Few people have heard of it, yet many consider John Blankenbaker's KENBAK-1 to be the first commercial personal computer.

Koss introduced these headphones over 40 years ago, and they remain affordable favorites to this day.

Japan TV Classic 'Ultraman' On DVD For Under Ten Bucks

It's always down to the Spacium ray.

Channel 44 was a struggling Chicago UHF station. There was little on the channel that interested me as a youth in the 70's, until they became the headquarters for exciting live-action Japanese kid's shows. I loved all of these frenetic series, but the one that stands out as the earliest I saw was "Ultraman". Made in the late 60's, it's an early entry into the Japanese TV genre where a regular-sized person transforms into a mega-sized hero to fight monsters.

Hayata in more reasonable human form. Ultraman takes place in the far-flung future year of 1993 (ahem). The earth, Japan specifically, is constantly beset by large-scale monsters. The only organization geared up to protect to take on this threat is The Science Patrol. On one such mission, our protagonist Hyata collides with the ship carrying an extra-terrestrial good guy called Ultraman. Ultraman is so stricken with guilt over killing a human that he merges his essence with Hayata to save them both. Hayata goes back to work, but when monster-sized trouble strikes, he uses the Beta Capsule to transform into the giant Ultraman to take on the rubber menace.

Heady and exciting stuff for a kid, even on a black and white television. Once you hear that groovy surf-guitar opening theme and the loopy lyrics, you're never the same afterward.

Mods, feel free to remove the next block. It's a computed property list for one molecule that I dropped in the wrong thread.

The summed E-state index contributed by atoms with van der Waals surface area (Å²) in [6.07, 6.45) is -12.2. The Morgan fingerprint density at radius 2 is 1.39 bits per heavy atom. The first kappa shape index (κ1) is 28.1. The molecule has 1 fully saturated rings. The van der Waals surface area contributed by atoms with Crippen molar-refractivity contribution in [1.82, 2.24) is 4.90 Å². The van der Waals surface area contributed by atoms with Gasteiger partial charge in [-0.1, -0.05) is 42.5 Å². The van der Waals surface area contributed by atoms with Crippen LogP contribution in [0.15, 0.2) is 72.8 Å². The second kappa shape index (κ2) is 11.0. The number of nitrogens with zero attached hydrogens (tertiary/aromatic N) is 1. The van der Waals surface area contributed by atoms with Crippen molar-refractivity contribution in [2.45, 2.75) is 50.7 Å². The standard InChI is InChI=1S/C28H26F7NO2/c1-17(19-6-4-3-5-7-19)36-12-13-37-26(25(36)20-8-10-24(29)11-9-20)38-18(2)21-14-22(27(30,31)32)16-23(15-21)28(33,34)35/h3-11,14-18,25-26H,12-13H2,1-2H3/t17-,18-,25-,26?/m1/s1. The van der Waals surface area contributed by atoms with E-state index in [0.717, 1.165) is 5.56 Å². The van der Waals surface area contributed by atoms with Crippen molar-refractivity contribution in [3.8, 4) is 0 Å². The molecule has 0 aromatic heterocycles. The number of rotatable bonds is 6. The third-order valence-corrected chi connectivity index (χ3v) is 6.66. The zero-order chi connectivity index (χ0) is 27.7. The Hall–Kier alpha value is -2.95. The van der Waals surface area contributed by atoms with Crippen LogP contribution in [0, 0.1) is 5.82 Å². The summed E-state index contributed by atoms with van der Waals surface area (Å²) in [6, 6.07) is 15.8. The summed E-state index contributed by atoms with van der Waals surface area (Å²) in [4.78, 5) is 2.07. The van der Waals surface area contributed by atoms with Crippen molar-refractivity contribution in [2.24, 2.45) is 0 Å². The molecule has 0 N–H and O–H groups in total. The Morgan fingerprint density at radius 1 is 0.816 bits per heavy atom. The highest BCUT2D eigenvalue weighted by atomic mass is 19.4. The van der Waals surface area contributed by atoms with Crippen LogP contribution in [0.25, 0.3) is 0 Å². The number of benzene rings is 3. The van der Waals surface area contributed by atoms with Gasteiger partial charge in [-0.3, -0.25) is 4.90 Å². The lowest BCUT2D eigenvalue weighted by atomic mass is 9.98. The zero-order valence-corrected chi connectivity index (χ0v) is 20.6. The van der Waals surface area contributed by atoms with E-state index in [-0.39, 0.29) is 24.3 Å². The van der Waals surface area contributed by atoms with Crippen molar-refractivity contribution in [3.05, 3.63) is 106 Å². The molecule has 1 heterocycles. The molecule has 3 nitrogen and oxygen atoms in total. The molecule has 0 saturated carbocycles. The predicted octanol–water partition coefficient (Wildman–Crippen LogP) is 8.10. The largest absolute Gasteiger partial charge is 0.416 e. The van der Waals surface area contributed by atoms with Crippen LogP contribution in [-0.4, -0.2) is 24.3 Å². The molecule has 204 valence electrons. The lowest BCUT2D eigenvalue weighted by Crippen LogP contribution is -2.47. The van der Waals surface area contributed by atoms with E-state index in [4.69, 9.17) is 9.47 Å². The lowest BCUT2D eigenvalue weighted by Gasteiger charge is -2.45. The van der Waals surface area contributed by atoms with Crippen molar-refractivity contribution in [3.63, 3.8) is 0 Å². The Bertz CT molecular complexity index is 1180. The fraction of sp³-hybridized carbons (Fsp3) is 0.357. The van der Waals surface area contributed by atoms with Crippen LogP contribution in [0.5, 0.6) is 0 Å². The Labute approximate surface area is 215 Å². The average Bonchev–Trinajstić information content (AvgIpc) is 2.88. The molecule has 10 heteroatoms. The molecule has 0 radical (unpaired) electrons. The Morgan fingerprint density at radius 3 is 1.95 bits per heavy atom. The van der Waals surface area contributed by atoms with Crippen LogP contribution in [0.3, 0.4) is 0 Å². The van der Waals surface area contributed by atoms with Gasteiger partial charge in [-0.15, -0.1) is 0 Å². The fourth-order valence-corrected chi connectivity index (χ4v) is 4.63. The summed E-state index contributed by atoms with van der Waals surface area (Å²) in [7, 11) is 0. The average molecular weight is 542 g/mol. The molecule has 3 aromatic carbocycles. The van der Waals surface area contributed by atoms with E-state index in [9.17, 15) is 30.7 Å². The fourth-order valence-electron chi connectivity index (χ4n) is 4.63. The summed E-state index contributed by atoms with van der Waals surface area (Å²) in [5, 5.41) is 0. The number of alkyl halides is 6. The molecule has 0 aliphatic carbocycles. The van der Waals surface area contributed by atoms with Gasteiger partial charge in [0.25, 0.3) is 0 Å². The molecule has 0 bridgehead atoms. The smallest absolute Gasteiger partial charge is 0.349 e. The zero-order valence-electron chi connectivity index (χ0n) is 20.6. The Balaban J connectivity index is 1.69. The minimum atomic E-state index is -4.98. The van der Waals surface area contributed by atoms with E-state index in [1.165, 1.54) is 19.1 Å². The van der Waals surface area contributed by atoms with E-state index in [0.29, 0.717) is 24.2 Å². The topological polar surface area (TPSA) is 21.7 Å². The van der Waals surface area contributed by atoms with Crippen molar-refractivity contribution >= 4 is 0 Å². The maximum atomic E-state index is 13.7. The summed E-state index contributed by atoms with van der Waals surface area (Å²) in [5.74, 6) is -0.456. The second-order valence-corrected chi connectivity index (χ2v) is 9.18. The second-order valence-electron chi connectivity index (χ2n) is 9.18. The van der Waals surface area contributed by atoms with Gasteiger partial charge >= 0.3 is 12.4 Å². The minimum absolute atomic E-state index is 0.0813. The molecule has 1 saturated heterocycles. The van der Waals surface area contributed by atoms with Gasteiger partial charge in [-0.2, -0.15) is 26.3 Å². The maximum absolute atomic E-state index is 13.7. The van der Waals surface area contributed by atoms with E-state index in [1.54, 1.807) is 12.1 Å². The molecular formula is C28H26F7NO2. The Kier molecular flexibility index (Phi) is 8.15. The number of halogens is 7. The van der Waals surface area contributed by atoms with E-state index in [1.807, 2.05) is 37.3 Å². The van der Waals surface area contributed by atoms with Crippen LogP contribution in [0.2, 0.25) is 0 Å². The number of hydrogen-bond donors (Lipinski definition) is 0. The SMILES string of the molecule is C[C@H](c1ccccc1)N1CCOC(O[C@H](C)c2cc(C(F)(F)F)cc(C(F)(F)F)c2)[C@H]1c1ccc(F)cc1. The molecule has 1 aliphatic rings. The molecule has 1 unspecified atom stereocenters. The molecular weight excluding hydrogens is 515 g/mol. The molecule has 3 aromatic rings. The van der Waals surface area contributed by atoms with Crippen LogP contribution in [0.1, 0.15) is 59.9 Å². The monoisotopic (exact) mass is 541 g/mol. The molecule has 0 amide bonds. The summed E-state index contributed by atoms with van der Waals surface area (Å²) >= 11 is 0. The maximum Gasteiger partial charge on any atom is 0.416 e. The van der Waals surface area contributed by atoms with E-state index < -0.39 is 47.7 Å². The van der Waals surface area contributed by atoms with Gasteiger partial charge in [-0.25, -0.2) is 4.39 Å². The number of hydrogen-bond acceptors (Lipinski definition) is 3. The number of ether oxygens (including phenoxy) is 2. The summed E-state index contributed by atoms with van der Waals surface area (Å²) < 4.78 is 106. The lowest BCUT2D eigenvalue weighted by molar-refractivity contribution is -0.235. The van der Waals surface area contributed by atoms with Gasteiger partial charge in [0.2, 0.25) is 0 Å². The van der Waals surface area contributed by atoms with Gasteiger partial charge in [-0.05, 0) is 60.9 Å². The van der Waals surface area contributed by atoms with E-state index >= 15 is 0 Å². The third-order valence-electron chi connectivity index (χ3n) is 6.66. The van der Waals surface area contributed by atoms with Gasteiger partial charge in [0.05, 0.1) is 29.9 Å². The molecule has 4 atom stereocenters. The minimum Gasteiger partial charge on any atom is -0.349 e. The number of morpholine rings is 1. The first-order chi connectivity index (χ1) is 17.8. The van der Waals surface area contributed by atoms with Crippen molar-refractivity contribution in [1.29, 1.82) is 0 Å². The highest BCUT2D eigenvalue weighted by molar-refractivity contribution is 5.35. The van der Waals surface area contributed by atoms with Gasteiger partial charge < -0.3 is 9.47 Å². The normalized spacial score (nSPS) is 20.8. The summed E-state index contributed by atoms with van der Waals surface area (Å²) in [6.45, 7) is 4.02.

The empty rubber suit never had a chance. The highlight of every show is of course when Ultraman fights the monster of the week. In early episodes, the skirmishes were in a wrestling style, but that changed later to being based on a more martial arts battle. A flashing light on Ultraman's chest blinks when he runs low on juice, while a grave voice-over warns that if the light goes out "Ultraman will never rise again".

In true Japanese style, there have been endless sequel series, and of course many other shows continue to be influenced by the original Ultraman. The series has always been difficult to find domestically, especially at a reasonable price. Mill Creek, a label specializing in retro movies and television, has released the entire Ultraman series in one DVD collection for an already reasonable $14.95, but if you click below you can get the whole set on Amazon for $6.99!

Ultraman DVD cover I'm thrilled that the series has finally made it to DVD at such a monster-killing price. The DVD transfers of the original film elements look great - all 39 episodes are spaced out across four discs. You can choose between the original Japanese audio with newly created English subtitles, or the original English dub from the 1960's (my favorite). As a bonus you get an interview with the US voice cast - the same team who did Speed Racer! If you've never seen the series, you owe it to yourself to see the origin of so many ideas that still shape Japanese live-action hero TV. Click on the link below to pick up your copy/ You'll get a great deal on the DVD set, and you'll be supporting Retro Thing in an Ultra way!

Pick up the Ultraman DVD box set on Amazon


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